Li and Song (2013)  Panel data analysis  Total assets, capital-asset ratio, loan-asset ratio, ownership concentration, loan loss provision ratio, liquidity ratio, cost to income ratio  It was defined that legal system with better investor rights protection and better contracts enforcement increases board independence. 
Jackowicz et al. (2013)  Regression  GDP, inflation, M2, net commission income, total assets, total loans, equity  It was determined that state-owned banks in Europe have smaller net interest income ratios during the years of parliamentary elections. 
Masciandaro et al. (2013)  Regression  The degree of central bank involvement, GDP growth, total assets, the log of population  It was identified that supervisory governance is negatively correlated with economic resilience. 
Barakat and Hussainey (2013)  Panel data analysis  GDP per capita, inflation, total assets, political stability, cash deposits, government ownership  They reached a conclusion that banks having a higher proportion of outside board directors provide operational risk disclosure of higher quality. 
Oh et al. (2013)  Survey  Anti-crime policy/measure, brand management, corporate governance, customer relationship management, research and development, stakeholder engagement  It was concluded that corporate social responsibility is an important factor in order to increase the performance.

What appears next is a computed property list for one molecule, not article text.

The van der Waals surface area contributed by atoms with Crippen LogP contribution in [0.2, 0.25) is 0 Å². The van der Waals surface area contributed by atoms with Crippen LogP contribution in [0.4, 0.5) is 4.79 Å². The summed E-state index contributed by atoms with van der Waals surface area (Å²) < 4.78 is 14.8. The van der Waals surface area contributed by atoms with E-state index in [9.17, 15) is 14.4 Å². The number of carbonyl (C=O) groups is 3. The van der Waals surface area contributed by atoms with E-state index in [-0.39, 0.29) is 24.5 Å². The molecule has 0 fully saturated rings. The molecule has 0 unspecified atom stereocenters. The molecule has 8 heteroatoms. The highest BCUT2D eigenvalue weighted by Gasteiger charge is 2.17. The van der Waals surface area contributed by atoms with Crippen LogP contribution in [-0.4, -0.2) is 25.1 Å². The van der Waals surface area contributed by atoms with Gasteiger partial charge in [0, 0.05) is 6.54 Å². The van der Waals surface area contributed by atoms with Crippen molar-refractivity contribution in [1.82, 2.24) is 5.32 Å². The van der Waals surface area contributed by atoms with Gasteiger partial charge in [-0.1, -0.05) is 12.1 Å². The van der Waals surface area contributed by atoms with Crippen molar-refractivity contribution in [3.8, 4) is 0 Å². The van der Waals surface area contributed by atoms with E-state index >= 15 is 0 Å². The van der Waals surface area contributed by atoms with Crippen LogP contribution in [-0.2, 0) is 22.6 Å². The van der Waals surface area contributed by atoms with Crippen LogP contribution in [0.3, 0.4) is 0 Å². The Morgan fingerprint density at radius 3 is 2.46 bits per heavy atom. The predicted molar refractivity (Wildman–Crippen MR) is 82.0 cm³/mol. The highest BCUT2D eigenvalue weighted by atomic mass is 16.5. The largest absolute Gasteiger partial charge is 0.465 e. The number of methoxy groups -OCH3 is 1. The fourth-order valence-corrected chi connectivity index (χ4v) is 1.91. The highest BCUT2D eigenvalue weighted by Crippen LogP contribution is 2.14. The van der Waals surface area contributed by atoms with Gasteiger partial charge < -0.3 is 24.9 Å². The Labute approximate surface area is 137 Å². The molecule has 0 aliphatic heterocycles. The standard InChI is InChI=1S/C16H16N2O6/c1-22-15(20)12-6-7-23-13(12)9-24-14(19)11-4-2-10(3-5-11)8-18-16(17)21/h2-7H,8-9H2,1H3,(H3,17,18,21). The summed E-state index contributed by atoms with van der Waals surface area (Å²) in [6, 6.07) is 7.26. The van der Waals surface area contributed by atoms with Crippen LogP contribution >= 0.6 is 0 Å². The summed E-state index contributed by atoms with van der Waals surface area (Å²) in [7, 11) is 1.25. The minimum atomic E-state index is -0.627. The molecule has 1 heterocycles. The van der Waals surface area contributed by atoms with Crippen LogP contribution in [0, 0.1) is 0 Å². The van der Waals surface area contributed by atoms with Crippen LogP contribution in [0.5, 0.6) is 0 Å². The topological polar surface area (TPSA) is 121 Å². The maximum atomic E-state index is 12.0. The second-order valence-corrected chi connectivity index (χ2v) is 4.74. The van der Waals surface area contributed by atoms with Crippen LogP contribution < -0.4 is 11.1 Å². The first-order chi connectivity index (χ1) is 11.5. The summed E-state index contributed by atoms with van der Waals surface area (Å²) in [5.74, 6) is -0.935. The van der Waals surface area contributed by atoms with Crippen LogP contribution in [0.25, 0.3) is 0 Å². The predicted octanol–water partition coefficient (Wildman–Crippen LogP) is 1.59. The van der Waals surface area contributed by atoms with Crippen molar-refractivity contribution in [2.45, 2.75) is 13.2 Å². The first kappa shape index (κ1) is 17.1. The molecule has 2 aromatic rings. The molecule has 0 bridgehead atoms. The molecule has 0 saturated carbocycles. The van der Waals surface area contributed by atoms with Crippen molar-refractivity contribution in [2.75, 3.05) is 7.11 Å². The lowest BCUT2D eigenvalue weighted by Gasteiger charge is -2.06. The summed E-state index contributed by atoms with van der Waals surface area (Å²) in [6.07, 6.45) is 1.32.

Iqbal et al. (2015)  Regression  Non-interest income, deposits to assets, loan growth, loans to assets, ROA, capital ratio, total assets  They concluded that financial institutions with stronger corporate governance are associated with higher levels of systemic risk. 
Qian and Yeung (2015)  Panel data analysis  ROA, ROE, EBITDA, other receivables, total assets, sales growth  It was concluded that inefficient bank financing leads to weak corporate governance. 
Cull et al. (2015)  Tobit  GDP per capita, the age of the firm, sales, total loans, CEO wage  They concluded that investment in firms with strong government connections is less sensitive to internal cash flows in China. 
Zagorchev and Gao (2015)  Multivariate PANEL models  Corporate governance vector, Earnings before tax, loan loss provision, total assets, liquid assets, dividends, total deposits  It was determined that better corporate governance is associated with less total non-performing assets. 
Barry et al. (2015)  Probit  Lending corruption, bank ownership, firm control, country control, number of competitors, sales, GDP growth, inflation  It was identified that when state-owned banks or family-owned banks provide a higher proportion of credit to the economy, corruption is higher. 
Luo (2015)  GMM  ROA, size of the bank, leverage ratio, annual stock return, bank ownership, CEO share  The results show that there is no significant relationship between bank performance and executive compensation in Chinese banking sector 
Chen et al. (2015)  Regression  ROA, logarithm of assets, The ratio of liquid assets to total assets, The ratio of overhead cost to the sum of net interest revenue and non-interest income  It was concluded that higher levels of corruption increase the risk-taking behavior of banks.